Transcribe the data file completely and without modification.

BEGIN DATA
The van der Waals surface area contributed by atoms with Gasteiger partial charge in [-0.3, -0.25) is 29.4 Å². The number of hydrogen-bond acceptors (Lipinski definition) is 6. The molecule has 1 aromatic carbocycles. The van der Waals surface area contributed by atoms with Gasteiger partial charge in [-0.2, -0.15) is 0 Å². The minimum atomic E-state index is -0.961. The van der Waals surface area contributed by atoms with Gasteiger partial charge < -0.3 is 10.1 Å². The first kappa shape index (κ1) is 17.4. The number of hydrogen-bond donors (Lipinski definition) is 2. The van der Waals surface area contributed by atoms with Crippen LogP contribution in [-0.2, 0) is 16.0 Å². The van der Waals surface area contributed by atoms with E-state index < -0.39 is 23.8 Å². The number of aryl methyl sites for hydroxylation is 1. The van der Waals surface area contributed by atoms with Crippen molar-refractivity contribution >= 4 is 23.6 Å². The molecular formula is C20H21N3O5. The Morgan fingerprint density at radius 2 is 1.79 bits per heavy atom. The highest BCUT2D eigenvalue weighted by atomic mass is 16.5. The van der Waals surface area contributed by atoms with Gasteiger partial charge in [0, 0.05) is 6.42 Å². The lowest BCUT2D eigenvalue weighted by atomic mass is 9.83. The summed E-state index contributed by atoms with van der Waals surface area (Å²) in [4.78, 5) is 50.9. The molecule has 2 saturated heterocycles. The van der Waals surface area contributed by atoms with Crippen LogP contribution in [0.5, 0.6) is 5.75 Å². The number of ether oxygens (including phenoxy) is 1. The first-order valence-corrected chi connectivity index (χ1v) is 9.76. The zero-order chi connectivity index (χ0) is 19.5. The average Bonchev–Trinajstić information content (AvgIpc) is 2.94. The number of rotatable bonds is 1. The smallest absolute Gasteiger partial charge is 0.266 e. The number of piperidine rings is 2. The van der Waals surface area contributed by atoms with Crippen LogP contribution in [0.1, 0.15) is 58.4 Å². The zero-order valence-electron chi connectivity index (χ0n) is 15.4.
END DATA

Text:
The van der Waals surface area contributed by atoms with Gasteiger partial charge in [-0.3, -0.25) is 29.4 Å². The number of hydrogen-bond acceptors (Lipinski definition) is 6. The molecule has 1 aromatic carbocycles. The van der Waals surface area contributed by atoms with Gasteiger partial charge in [-0.2, -0.15) is 0 Å². The minimum atomic E-state index is -0.961. The van der Waals surface area contributed by atoms with Gasteiger partial charge < -0.3 is 10.1 Å². The first kappa shape index (κ1) is 17.4. The number of hydrogen-bond donors (Lipinski definition) is 2. The van der Waals surface area contributed by atoms with Crippen LogP contribution in [-0.2, 0) is 16.0 Å². The van der Waals surface area contributed by atoms with E-state index < -0.39 is 23.8 Å². The number of aryl methyl sites for hydroxylation is 1. The van der Waals surface area contributed by atoms with Crippen molar-refractivity contribution >= 4 is 23.6 Å². The molecular formula is C20H21N3O5. The Morgan fingerprint density at radius 2 is 1.79 bits per heavy atom. The highest BCUT2D eigenvalue weighted by atomic mass is 16.5. The van der Waals surface area contributed by atoms with Gasteiger partial charge in [0, 0.05) is 6.42 Å². The lowest BCUT2D eigenvalue weighted by atomic mass is 9.83. The summed E-state index contributed by atoms with van der Waals surface area (Å²) in [4.78, 5) is 50.9. The molecule has 2 saturated heterocycles. The van der Waals surface area contributed by atoms with Crippen LogP contribution in [0.5, 0.6) is 5.75 Å². The number of ether oxygens (including phenoxy) is 1. The first-order valence-corrected chi connectivity index (χ1v) is 9.76. The zero-order chi connectivity index (χ0) is 19.5. The average Bonchev–Trinajstić information content (AvgIpc) is 2.94. The number of rotatable bonds is 1. The smallest absolute Gasteiger partial charge is 0.266 e. The number of piperidine rings is 2. The van der Waals surface area contributed by atoms with Crippen LogP contribution in [0.1, 0.15) is 58.4 Å². The zero-order valence-electron chi connectivity index (χ0n) is 15.4.